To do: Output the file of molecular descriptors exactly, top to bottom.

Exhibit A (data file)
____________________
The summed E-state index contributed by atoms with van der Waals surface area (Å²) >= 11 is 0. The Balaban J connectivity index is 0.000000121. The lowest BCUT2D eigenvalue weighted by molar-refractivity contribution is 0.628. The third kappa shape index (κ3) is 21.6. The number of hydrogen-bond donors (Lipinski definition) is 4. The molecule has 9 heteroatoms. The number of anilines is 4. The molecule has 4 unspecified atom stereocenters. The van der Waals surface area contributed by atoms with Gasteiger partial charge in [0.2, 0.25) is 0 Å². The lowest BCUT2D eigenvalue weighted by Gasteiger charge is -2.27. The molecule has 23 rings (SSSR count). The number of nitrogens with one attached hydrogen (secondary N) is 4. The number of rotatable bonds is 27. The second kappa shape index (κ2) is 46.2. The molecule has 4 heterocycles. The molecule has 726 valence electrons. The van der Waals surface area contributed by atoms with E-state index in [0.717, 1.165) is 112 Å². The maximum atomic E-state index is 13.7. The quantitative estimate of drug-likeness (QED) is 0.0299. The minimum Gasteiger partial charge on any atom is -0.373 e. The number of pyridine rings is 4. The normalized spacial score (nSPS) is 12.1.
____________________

The summed E-state index contributed by atoms with van der Waals surface area (Å²) >= 11 is 0. The Balaban J connectivity index is 0.000000121. The lowest BCUT2D eigenvalue weighted by molar-refractivity contribution is 0.628. The third kappa shape index (κ3) is 21.6. The number of hydrogen-bond donors (Lipinski definition) is 4. The molecule has 9 heteroatoms. The number of anilines is 4. The molecule has 4 unspecified atom stereocenters. The van der Waals surface area contributed by atoms with Gasteiger partial charge in [0.2, 0.25) is 0 Å². The lowest BCUT2D eigenvalue weighted by Gasteiger charge is -2.27. The molecule has 23 rings (SSSR count). The number of nitrogens with one attached hydrogen (secondary N) is 4. The number of rotatable bonds is 27. The second kappa shape index (κ2) is 46.2. The molecule has 4 heterocycles. The molecule has 726 valence electrons. The van der Waals surface area contributed by atoms with E-state index in [0.717, 1.165) is 112 Å². The maximum atomic E-state index is 13.7. The quantitative estimate of drug-likeness (QED) is 0.0299. The minimum Gasteiger partial charge on any atom is -0.373 e. The number of pyridine rings is 4. The normalized spacial score (nSPS) is 12.1.